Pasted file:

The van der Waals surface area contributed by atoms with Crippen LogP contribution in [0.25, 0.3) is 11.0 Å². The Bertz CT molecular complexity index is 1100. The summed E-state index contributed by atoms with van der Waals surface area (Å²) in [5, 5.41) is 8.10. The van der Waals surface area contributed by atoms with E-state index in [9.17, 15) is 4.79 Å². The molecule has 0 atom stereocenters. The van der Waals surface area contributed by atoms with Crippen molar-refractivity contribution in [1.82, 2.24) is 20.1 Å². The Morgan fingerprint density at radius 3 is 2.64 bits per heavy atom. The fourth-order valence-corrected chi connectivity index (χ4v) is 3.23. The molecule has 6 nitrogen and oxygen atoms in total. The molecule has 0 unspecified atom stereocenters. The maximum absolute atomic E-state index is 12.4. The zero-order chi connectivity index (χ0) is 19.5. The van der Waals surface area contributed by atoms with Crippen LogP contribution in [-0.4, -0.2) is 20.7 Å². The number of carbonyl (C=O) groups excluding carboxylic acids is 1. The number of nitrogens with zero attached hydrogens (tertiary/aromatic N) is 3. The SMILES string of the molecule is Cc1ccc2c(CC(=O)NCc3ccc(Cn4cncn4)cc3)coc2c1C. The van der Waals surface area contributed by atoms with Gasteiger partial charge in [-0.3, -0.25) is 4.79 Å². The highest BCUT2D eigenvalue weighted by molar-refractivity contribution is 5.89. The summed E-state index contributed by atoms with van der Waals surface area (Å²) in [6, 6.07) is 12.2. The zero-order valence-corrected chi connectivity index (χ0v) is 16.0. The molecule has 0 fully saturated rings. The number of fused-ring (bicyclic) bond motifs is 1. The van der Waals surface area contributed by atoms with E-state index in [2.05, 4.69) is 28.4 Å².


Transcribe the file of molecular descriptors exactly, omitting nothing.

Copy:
The van der Waals surface area contributed by atoms with Crippen LogP contribution in [0.25, 0.3) is 11.0 Å². The Bertz CT molecular complexity index is 1100. The summed E-state index contributed by atoms with van der Waals surface area (Å²) in [5, 5.41) is 8.10. The van der Waals surface area contributed by atoms with E-state index in [9.17, 15) is 4.79 Å². The molecule has 0 atom stereocenters. The van der Waals surface area contributed by atoms with Crippen molar-refractivity contribution in [1.82, 2.24) is 20.1 Å². The Morgan fingerprint density at radius 3 is 2.64 bits per heavy atom. The fourth-order valence-corrected chi connectivity index (χ4v) is 3.23. The molecule has 6 nitrogen and oxygen atoms in total. The molecule has 0 unspecified atom stereocenters. The maximum absolute atomic E-state index is 12.4. The zero-order chi connectivity index (χ0) is 19.5. The van der Waals surface area contributed by atoms with Crippen LogP contribution in [-0.4, -0.2) is 20.7 Å². The number of carbonyl (C=O) groups excluding carboxylic acids is 1. The number of nitrogens with zero attached hydrogens (tertiary/aromatic N) is 3. The SMILES string of the molecule is Cc1ccc2c(CC(=O)NCc3ccc(Cn4cncn4)cc3)coc2c1C. The van der Waals surface area contributed by atoms with Gasteiger partial charge in [-0.3, -0.25) is 4.79 Å². The highest BCUT2D eigenvalue weighted by molar-refractivity contribution is 5.89. The summed E-state index contributed by atoms with van der Waals surface area (Å²) in [6, 6.07) is 12.2. The zero-order valence-corrected chi connectivity index (χ0v) is 16.0. The molecule has 0 fully saturated rings. The number of fused-ring (bicyclic) bond motifs is 1. The van der Waals surface area contributed by atoms with E-state index in [2.05, 4.69) is 28.4 Å².